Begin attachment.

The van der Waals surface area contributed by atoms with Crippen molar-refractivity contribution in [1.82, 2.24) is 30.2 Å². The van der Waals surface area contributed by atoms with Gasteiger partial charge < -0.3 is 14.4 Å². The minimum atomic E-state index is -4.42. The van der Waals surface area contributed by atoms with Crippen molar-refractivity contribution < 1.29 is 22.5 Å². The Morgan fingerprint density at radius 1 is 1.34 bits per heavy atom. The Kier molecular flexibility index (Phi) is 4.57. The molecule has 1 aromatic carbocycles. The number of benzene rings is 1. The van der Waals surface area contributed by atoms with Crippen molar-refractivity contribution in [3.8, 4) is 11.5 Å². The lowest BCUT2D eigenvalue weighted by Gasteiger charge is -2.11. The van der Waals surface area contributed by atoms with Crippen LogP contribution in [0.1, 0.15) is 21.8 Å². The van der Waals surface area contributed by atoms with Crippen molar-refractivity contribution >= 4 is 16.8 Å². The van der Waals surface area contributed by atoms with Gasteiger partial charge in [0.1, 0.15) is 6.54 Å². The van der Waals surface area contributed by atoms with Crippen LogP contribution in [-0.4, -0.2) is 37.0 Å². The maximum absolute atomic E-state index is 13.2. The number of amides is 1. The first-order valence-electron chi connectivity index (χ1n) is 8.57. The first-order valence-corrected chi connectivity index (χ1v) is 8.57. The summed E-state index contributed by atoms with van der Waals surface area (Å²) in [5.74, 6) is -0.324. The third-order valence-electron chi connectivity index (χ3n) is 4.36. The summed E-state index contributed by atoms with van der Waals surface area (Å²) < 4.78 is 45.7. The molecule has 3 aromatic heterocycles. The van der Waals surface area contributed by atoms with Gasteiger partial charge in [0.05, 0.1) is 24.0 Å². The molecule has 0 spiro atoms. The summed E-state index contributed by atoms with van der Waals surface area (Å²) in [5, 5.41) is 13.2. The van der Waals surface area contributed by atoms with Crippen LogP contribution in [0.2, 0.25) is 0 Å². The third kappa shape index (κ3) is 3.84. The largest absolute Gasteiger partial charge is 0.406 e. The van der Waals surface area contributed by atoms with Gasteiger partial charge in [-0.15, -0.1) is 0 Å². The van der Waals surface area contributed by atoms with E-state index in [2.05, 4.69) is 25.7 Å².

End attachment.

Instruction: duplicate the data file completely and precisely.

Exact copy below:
The van der Waals surface area contributed by atoms with Crippen molar-refractivity contribution in [1.82, 2.24) is 30.2 Å². The van der Waals surface area contributed by atoms with Gasteiger partial charge < -0.3 is 14.4 Å². The minimum atomic E-state index is -4.42. The van der Waals surface area contributed by atoms with Crippen molar-refractivity contribution < 1.29 is 22.5 Å². The Morgan fingerprint density at radius 1 is 1.34 bits per heavy atom. The Kier molecular flexibility index (Phi) is 4.57. The molecule has 1 aromatic carbocycles. The number of benzene rings is 1. The van der Waals surface area contributed by atoms with Crippen molar-refractivity contribution in [3.8, 4) is 11.5 Å². The lowest BCUT2D eigenvalue weighted by Gasteiger charge is -2.11. The van der Waals surface area contributed by atoms with Crippen LogP contribution in [0.1, 0.15) is 21.8 Å². The van der Waals surface area contributed by atoms with Crippen molar-refractivity contribution >= 4 is 16.8 Å². The van der Waals surface area contributed by atoms with Gasteiger partial charge in [0.1, 0.15) is 6.54 Å². The van der Waals surface area contributed by atoms with Crippen LogP contribution in [-0.4, -0.2) is 37.0 Å². The maximum absolute atomic E-state index is 13.2. The number of amides is 1. The first-order valence-electron chi connectivity index (χ1n) is 8.57. The first-order valence-corrected chi connectivity index (χ1v) is 8.57. The summed E-state index contributed by atoms with van der Waals surface area (Å²) in [5.74, 6) is -0.324. The third-order valence-electron chi connectivity index (χ3n) is 4.36. The summed E-state index contributed by atoms with van der Waals surface area (Å²) < 4.78 is 45.7. The molecule has 3 aromatic heterocycles. The van der Waals surface area contributed by atoms with Gasteiger partial charge in [0.05, 0.1) is 24.0 Å². The molecule has 0 spiro atoms. The summed E-state index contributed by atoms with van der Waals surface area (Å²) in [5, 5.41) is 13.2. The van der Waals surface area contributed by atoms with Crippen LogP contribution in [0.2, 0.25) is 0 Å². The third kappa shape index (κ3) is 3.84. The largest absolute Gasteiger partial charge is 0.406 e. The van der Waals surface area contributed by atoms with Gasteiger partial charge in [-0.15, -0.1) is 0 Å². The van der Waals surface area contributed by atoms with E-state index in [2.05, 4.69) is 25.7 Å².